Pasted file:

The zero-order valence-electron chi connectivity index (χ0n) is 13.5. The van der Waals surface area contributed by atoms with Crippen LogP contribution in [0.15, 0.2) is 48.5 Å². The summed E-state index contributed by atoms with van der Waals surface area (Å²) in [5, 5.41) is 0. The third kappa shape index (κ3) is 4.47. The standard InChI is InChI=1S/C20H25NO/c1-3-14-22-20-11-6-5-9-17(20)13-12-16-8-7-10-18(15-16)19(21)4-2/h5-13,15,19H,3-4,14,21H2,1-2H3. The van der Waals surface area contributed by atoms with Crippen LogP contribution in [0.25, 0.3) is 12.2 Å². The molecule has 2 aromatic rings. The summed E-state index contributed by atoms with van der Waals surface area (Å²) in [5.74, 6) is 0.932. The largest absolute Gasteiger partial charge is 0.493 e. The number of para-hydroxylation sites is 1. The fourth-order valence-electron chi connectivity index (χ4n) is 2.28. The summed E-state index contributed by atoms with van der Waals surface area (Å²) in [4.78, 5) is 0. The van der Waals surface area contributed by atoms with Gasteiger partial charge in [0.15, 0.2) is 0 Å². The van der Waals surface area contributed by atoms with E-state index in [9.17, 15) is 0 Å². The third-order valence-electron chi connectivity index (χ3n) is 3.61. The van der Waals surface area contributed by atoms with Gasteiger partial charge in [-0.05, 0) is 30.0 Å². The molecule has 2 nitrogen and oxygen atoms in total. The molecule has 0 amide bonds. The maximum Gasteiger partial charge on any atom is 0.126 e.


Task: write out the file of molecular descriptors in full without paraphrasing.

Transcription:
The zero-order valence-electron chi connectivity index (χ0n) is 13.5. The van der Waals surface area contributed by atoms with Crippen LogP contribution in [0.15, 0.2) is 48.5 Å². The summed E-state index contributed by atoms with van der Waals surface area (Å²) in [5, 5.41) is 0. The third kappa shape index (κ3) is 4.47. The standard InChI is InChI=1S/C20H25NO/c1-3-14-22-20-11-6-5-9-17(20)13-12-16-8-7-10-18(15-16)19(21)4-2/h5-13,15,19H,3-4,14,21H2,1-2H3. The van der Waals surface area contributed by atoms with Crippen LogP contribution in [0.25, 0.3) is 12.2 Å². The molecule has 2 aromatic rings. The summed E-state index contributed by atoms with van der Waals surface area (Å²) in [5.74, 6) is 0.932. The largest absolute Gasteiger partial charge is 0.493 e. The number of para-hydroxylation sites is 1. The fourth-order valence-electron chi connectivity index (χ4n) is 2.28. The summed E-state index contributed by atoms with van der Waals surface area (Å²) in [4.78, 5) is 0. The van der Waals surface area contributed by atoms with Gasteiger partial charge in [0.15, 0.2) is 0 Å². The van der Waals surface area contributed by atoms with E-state index in [9.17, 15) is 0 Å². The third-order valence-electron chi connectivity index (χ3n) is 3.61. The van der Waals surface area contributed by atoms with Gasteiger partial charge in [-0.05, 0) is 30.0 Å². The molecule has 2 nitrogen and oxygen atoms in total. The molecule has 0 amide bonds. The maximum Gasteiger partial charge on any atom is 0.126 e.